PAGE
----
The special challenge that the coronavirus brings is the sheer magnitude of the mobilization needed, touching all facets of government. The vast majority of the public officials and employees involved in the response have never received training on infectious disease control policies and procedures, let alone participated in table-top exercises, or practiced how to ensure seamless interagency communication in so many directions.
Fortunately, long before COVID-19, local and state officials in Massachusetts had built a culture of intergovernmental cooperation. For years, top municipal leaders have met monthly with administration through our Local Government Advisory Commission. Local officials have had direct access to our top legislative leaders (both former local officials). And even though they are from different parties, the governor, lieutenant governor, speaker, and senate president have met every week to discuss key issues.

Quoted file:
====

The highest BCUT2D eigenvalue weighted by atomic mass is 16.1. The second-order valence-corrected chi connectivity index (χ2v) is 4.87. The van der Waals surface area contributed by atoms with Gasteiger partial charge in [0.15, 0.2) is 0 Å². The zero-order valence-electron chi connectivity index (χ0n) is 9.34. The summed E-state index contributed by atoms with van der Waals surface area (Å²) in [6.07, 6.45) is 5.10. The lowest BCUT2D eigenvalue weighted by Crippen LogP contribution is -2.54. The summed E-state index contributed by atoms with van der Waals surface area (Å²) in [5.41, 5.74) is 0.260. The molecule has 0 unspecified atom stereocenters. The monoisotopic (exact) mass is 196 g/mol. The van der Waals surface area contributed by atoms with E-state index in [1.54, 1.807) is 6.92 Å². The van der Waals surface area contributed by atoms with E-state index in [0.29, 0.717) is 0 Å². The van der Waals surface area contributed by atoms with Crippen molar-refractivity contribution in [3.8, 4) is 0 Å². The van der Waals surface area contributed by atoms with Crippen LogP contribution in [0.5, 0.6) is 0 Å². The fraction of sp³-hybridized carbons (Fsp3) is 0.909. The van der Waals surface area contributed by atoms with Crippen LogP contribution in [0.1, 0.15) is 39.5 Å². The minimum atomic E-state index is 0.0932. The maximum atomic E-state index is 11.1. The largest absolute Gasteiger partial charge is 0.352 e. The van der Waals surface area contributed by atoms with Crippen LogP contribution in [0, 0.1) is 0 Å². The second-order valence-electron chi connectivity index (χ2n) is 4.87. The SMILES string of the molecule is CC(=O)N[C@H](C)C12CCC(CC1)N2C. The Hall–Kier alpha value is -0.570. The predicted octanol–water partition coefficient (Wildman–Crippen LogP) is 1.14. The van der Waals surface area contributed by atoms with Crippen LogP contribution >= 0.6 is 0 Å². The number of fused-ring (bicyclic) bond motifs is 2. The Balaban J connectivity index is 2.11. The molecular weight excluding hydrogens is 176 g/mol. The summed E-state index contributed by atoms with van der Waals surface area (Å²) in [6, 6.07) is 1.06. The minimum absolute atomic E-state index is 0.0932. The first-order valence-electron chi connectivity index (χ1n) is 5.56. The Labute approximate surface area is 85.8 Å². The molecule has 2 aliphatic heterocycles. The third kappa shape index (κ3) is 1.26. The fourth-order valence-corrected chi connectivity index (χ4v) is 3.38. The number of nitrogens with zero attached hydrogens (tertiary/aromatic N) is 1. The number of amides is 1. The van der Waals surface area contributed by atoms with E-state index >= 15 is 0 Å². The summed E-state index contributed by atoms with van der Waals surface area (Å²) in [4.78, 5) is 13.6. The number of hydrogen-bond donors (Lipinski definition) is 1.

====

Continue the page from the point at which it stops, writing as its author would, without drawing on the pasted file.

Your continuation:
Scaling Up to Respond
This intentional culture of communication and respect up, down, and across, made it much easier to scale up collaboration during the early days of the pandemic.
Because of our monthly meetings, it was a small jump to have MMA host weekly COVID-19 briefings by the administration for all 351 municipal CEOs. The lieutenant governor brings top agency heads to the Zoom meeting, provides the latest information, and answers questions. The MMA moderates and records the sessions, posts the recording on our website for every local official to access, and provides a summary with links to every new order, guidance, and resource.